Harvard Health Letter

Ask the doctor: Should I drink orange juice with added calcium and vitamin D?

Q. Should I be drinking the orange juice that has calcium and vitamin D added to it?

A. Major brands are selling orange juice with about 350 milligrams (mg) of calcium and 100 international units of vitamin D added to each 8-ounce serving. Many Americans don't get enough vitamin D, so I am happy to see the addition of vitamin D. I have some concerns about the additional calcium.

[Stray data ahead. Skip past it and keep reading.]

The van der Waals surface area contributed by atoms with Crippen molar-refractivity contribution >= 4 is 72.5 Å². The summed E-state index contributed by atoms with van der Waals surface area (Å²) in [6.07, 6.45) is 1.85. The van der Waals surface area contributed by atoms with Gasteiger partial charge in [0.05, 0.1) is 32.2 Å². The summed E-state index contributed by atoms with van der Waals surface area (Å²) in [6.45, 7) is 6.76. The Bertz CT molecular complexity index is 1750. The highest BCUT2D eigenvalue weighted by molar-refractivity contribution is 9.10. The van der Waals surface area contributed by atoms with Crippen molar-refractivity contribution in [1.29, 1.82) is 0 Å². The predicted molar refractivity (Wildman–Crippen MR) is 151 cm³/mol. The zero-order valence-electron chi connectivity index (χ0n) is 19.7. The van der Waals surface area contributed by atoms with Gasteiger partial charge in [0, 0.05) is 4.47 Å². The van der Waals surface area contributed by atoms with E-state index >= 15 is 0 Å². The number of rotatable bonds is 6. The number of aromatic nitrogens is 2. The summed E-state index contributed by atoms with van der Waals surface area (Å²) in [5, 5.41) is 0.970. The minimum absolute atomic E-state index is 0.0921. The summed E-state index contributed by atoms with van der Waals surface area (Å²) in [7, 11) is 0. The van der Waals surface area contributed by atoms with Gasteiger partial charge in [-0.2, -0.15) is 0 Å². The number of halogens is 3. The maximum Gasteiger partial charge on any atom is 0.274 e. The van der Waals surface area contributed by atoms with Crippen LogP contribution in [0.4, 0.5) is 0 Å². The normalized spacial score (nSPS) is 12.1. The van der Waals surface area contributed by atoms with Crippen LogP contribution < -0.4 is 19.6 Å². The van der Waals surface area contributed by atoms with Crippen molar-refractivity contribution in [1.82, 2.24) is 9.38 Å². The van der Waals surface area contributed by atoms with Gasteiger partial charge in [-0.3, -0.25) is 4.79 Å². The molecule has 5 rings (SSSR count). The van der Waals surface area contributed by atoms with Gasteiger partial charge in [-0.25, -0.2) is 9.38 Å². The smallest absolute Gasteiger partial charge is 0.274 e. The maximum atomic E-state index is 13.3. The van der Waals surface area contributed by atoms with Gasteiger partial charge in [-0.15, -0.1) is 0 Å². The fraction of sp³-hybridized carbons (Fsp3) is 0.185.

A reasonably well-balanced American diet provides about 300 mg of calcium a day. Calcium is an essential nutrient, and we certainly need some for healthy bones and other critical functions. But beyond about 800 mg a day—and it might be as little as 400 to 500 mg—there doesn't appear to be much additional benefit, except, perhaps, some slight protection against colon cancer. And in large amounts, calcium may cause some harm. Studies have found an association between calcium supplements and kidney stones. Other research has linked large amounts of calcium in the diet to an increased chance of heart attack or stroke. I am not totally convinced that there's a causal connection, but you don't have to be totally convinced to be cautious.

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